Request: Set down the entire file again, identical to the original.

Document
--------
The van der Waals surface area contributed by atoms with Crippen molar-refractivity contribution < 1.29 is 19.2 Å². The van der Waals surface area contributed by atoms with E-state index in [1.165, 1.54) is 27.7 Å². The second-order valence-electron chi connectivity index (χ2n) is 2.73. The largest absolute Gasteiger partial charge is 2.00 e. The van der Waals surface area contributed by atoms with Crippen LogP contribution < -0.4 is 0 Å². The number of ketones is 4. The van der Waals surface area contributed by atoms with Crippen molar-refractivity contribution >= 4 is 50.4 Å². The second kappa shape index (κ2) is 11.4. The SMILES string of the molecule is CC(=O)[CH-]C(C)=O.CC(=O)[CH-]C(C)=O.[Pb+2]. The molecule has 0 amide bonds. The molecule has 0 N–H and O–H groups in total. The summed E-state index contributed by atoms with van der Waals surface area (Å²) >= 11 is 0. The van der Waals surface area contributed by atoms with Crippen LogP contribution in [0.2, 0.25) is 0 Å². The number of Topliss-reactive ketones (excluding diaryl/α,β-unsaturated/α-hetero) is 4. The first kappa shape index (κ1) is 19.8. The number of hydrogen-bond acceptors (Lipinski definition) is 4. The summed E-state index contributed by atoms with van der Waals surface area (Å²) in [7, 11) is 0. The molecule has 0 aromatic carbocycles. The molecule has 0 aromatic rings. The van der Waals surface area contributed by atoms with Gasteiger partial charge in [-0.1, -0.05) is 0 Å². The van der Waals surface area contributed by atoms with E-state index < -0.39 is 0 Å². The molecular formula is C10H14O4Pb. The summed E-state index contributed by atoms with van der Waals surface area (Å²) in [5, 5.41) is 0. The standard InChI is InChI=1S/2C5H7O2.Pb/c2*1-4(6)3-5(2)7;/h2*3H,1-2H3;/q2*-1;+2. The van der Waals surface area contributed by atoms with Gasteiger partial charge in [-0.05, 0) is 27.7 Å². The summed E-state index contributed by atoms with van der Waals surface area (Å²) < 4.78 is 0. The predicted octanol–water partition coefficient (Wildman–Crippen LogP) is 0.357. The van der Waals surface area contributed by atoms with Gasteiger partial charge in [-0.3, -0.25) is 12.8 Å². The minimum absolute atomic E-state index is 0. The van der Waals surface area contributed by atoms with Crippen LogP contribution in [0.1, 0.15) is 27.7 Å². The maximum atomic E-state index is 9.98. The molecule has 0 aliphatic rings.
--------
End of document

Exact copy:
The van der Waals surface area contributed by atoms with Crippen molar-refractivity contribution < 1.29 is 19.2 Å². The van der Waals surface area contributed by atoms with E-state index in [1.165, 1.54) is 27.7 Å². The second-order valence-electron chi connectivity index (χ2n) is 2.73. The largest absolute Gasteiger partial charge is 2.00 e. The van der Waals surface area contributed by atoms with Crippen LogP contribution < -0.4 is 0 Å². The number of ketones is 4. The van der Waals surface area contributed by atoms with Crippen molar-refractivity contribution >= 4 is 50.4 Å². The second kappa shape index (κ2) is 11.4. The SMILES string of the molecule is CC(=O)[CH-]C(C)=O.CC(=O)[CH-]C(C)=O.[Pb+2]. The molecule has 0 amide bonds. The molecule has 0 N–H and O–H groups in total. The summed E-state index contributed by atoms with van der Waals surface area (Å²) >= 11 is 0. The van der Waals surface area contributed by atoms with Crippen LogP contribution in [0.2, 0.25) is 0 Å². The number of Topliss-reactive ketones (excluding diaryl/α,β-unsaturated/α-hetero) is 4. The first kappa shape index (κ1) is 19.8. The number of hydrogen-bond acceptors (Lipinski definition) is 4. The summed E-state index contributed by atoms with van der Waals surface area (Å²) in [7, 11) is 0. The molecule has 0 aromatic carbocycles. The molecule has 0 aromatic rings. The van der Waals surface area contributed by atoms with Gasteiger partial charge in [-0.1, -0.05) is 0 Å². The van der Waals surface area contributed by atoms with E-state index < -0.39 is 0 Å². The molecular formula is C10H14O4Pb. The summed E-state index contributed by atoms with van der Waals surface area (Å²) in [5, 5.41) is 0. The standard InChI is InChI=1S/2C5H7O2.Pb/c2*1-4(6)3-5(2)7;/h2*3H,1-2H3;/q2*-1;+2. The van der Waals surface area contributed by atoms with Gasteiger partial charge in [-0.05, 0) is 27.7 Å². The summed E-state index contributed by atoms with van der Waals surface area (Å²) < 4.78 is 0. The predicted octanol–water partition coefficient (Wildman–Crippen LogP) is 0.357. The van der Waals surface area contributed by atoms with Gasteiger partial charge in [-0.3, -0.25) is 12.8 Å². The minimum absolute atomic E-state index is 0. The van der Waals surface area contributed by atoms with Crippen LogP contribution in [0.1, 0.15) is 27.7 Å². The maximum atomic E-state index is 9.98. The molecule has 0 aliphatic rings.